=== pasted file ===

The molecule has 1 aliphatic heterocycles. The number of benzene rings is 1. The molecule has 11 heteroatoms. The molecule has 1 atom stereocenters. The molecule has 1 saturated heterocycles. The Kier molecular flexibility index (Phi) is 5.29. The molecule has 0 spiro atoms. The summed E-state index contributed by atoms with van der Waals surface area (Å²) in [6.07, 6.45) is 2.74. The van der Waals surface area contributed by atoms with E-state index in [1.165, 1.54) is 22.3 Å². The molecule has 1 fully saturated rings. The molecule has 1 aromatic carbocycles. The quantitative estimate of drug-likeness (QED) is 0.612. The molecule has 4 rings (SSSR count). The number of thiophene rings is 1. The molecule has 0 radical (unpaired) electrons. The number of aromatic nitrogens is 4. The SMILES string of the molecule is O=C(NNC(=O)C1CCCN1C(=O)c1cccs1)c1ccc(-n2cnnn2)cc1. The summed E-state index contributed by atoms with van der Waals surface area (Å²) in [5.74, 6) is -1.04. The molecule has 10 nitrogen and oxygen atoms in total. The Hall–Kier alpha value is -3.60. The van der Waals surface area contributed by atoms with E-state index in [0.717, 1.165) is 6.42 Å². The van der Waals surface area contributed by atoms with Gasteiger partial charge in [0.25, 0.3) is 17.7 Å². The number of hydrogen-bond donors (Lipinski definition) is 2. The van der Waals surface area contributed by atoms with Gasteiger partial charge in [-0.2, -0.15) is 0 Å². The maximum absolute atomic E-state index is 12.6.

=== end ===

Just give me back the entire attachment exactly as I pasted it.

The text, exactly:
The molecule has 1 aliphatic heterocycles. The number of benzene rings is 1. The molecule has 11 heteroatoms. The molecule has 1 atom stereocenters. The molecule has 1 saturated heterocycles. The Kier molecular flexibility index (Phi) is 5.29. The molecule has 0 spiro atoms. The summed E-state index contributed by atoms with van der Waals surface area (Å²) in [6.07, 6.45) is 2.74. The van der Waals surface area contributed by atoms with E-state index in [1.165, 1.54) is 22.3 Å². The molecule has 1 fully saturated rings. The molecule has 1 aromatic carbocycles. The quantitative estimate of drug-likeness (QED) is 0.612. The molecule has 4 rings (SSSR count). The number of thiophene rings is 1. The molecule has 0 radical (unpaired) electrons. The number of aromatic nitrogens is 4. The SMILES string of the molecule is O=C(NNC(=O)C1CCCN1C(=O)c1cccs1)c1ccc(-n2cnnn2)cc1. The summed E-state index contributed by atoms with van der Waals surface area (Å²) in [5.74, 6) is -1.04. The molecule has 10 nitrogen and oxygen atoms in total. The Hall–Kier alpha value is -3.60. The van der Waals surface area contributed by atoms with E-state index in [0.717, 1.165) is 6.42 Å². The van der Waals surface area contributed by atoms with Gasteiger partial charge in [0.25, 0.3) is 17.7 Å². The number of hydrogen-bond donors (Lipinski definition) is 2. The van der Waals surface area contributed by atoms with Gasteiger partial charge in [-0.2, -0.15) is 0 Å². The maximum absolute atomic E-state index is 12.6.